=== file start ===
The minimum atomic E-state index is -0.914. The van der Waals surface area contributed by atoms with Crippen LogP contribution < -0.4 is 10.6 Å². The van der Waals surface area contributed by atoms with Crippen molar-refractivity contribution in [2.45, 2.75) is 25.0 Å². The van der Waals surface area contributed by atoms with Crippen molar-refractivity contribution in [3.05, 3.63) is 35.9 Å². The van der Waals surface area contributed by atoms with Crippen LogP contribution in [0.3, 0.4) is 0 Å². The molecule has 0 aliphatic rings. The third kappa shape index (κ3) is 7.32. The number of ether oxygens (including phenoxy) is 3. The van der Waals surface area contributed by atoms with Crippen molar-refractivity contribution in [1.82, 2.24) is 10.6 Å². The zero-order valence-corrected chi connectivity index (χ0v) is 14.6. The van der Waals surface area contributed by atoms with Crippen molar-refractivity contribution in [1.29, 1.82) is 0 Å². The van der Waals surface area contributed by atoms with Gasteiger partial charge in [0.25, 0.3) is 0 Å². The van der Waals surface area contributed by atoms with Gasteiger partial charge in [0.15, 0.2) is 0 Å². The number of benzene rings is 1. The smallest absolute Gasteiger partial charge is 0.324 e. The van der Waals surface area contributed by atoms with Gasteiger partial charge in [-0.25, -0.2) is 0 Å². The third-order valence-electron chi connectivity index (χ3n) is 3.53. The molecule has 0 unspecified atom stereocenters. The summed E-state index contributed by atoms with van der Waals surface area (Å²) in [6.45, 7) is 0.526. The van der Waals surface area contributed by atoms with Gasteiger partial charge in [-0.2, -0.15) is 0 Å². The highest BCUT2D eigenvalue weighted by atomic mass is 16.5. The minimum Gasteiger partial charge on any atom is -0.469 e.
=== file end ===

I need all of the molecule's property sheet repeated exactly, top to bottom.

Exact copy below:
The minimum atomic E-state index is -0.914. The van der Waals surface area contributed by atoms with Crippen LogP contribution < -0.4 is 10.6 Å². The van der Waals surface area contributed by atoms with Crippen molar-refractivity contribution in [2.45, 2.75) is 25.0 Å². The van der Waals surface area contributed by atoms with Crippen molar-refractivity contribution in [3.05, 3.63) is 35.9 Å². The van der Waals surface area contributed by atoms with Crippen LogP contribution in [0.3, 0.4) is 0 Å². The molecule has 0 aliphatic rings. The third kappa shape index (κ3) is 7.32. The number of ether oxygens (including phenoxy) is 3. The van der Waals surface area contributed by atoms with Crippen molar-refractivity contribution in [1.82, 2.24) is 10.6 Å². The zero-order valence-corrected chi connectivity index (χ0v) is 14.6. The van der Waals surface area contributed by atoms with Crippen molar-refractivity contribution in [1.29, 1.82) is 0 Å². The van der Waals surface area contributed by atoms with Gasteiger partial charge in [0.25, 0.3) is 0 Å². The van der Waals surface area contributed by atoms with Gasteiger partial charge in [0.15, 0.2) is 0 Å². The number of benzene rings is 1. The smallest absolute Gasteiger partial charge is 0.324 e. The van der Waals surface area contributed by atoms with Gasteiger partial charge in [-0.25, -0.2) is 0 Å². The third-order valence-electron chi connectivity index (χ3n) is 3.53. The molecule has 0 unspecified atom stereocenters. The summed E-state index contributed by atoms with van der Waals surface area (Å²) in [6.45, 7) is 0.526. The van der Waals surface area contributed by atoms with Gasteiger partial charge in [-0.2, -0.15) is 0 Å². The highest BCUT2D eigenvalue weighted by atomic mass is 16.5. The minimum Gasteiger partial charge on any atom is -0.469 e.